Virus-hit Japan inns aided by advance payments for future stays

Proof of payment is valid for three years; supporters pay remainder when they actually stay at the inns


With many Japanese inns facing the threat of closure amid the novel coronavirus pandemic, people are turning to an online project to support them by making payments toward future stays.

The website of Tane Project enables people to register as supporters of listed inns and pay at least ¥5,000 ($47) toward a stay at the inn in the future.

The supporters receive proof of payment, valid for three years, and pay the remainder of the costs when they actually stay at the inns.

The website was set up by Naohiko Niwa, a 51-year-old resident of Himi, Toyama Prefecture, who has been making websites for inns.

He first set up the platform to help inns in northeastern Japan that were suffering after the massive earthquake and tsunami in 2011 and it operated for two years. Niwa restarted the website in early April this year after one of the inns in Miyagi Prefecture reported that it was facing an even more serious situation than nine years ago.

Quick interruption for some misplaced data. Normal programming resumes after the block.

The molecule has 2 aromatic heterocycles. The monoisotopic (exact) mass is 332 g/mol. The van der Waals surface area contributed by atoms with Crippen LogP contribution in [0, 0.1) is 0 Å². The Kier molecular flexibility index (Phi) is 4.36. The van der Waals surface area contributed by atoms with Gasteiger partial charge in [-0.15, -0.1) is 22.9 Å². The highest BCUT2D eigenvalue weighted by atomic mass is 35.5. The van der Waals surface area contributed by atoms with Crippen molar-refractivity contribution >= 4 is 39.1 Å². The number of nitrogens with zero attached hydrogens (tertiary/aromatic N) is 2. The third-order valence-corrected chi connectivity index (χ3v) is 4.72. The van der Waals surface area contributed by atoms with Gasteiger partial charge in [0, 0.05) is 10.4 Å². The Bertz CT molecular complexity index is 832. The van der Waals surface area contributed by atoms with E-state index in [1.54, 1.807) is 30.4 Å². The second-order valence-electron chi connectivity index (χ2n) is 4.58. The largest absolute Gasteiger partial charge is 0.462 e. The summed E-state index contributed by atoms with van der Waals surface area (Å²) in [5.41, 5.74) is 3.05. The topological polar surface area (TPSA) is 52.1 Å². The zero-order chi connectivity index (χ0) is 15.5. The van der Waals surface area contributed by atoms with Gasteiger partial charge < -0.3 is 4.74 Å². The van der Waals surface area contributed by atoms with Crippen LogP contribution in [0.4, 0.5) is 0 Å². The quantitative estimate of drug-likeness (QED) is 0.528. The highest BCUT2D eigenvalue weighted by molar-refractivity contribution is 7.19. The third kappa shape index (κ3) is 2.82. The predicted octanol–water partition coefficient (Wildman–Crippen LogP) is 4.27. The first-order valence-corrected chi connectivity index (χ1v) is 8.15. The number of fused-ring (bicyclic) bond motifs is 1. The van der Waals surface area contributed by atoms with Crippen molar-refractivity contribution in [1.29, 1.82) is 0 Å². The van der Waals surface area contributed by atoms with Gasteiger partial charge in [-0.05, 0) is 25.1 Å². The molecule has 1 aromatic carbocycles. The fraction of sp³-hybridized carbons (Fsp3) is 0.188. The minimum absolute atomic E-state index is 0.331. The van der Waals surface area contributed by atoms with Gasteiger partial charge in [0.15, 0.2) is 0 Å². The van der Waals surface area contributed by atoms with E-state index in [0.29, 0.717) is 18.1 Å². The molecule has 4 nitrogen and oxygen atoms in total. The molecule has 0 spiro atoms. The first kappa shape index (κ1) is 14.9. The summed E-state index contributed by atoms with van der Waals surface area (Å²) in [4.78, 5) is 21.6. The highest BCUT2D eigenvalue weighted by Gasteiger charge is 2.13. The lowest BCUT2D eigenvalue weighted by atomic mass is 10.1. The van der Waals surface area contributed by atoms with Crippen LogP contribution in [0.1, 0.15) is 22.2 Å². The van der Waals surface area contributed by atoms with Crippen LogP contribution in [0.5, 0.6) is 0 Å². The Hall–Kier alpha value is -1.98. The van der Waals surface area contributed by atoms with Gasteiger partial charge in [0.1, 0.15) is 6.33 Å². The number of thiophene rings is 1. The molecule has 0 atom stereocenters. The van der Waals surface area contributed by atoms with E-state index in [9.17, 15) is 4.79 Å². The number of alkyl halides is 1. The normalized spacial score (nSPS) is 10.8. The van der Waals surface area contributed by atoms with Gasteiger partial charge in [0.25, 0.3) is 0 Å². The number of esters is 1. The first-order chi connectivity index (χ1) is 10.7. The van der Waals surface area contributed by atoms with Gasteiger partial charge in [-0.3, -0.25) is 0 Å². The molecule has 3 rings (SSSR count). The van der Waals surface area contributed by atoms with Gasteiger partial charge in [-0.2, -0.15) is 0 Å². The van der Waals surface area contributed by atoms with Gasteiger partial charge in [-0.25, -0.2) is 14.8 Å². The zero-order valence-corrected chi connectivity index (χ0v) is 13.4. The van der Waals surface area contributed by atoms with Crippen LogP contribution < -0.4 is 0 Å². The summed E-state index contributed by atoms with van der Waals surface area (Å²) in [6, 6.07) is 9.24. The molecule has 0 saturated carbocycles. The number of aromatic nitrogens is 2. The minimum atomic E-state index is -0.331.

As of early May, more than 60 inns were listed on the website and around 1,500 supporters had paid a total of more than ¥40 million to them.

“We’ve received a large amount of money and many messages, and it made me cry,” said Keigo Otake, 48, who manages Rankeiso in Sanjo, Niigata Prefecture, adding that he had thought twice about giving up.

The inn saw a 90 percent drop in guests in April from a year earlier, while the cost of keeping open weighs heavily.

But through the website, it received more than ¥3.5 million and more than 100 messages of encouragement. One of the messages said, “We have stayed on special occasions like family birthdays. We are with you,” while another stated, “I can’t think of a life without the inn.”

“Indicating that one will stay at the inns for sure gives hope to the people who work there,” said Niwa. “We hope people’s encouragement will reach the inns.”

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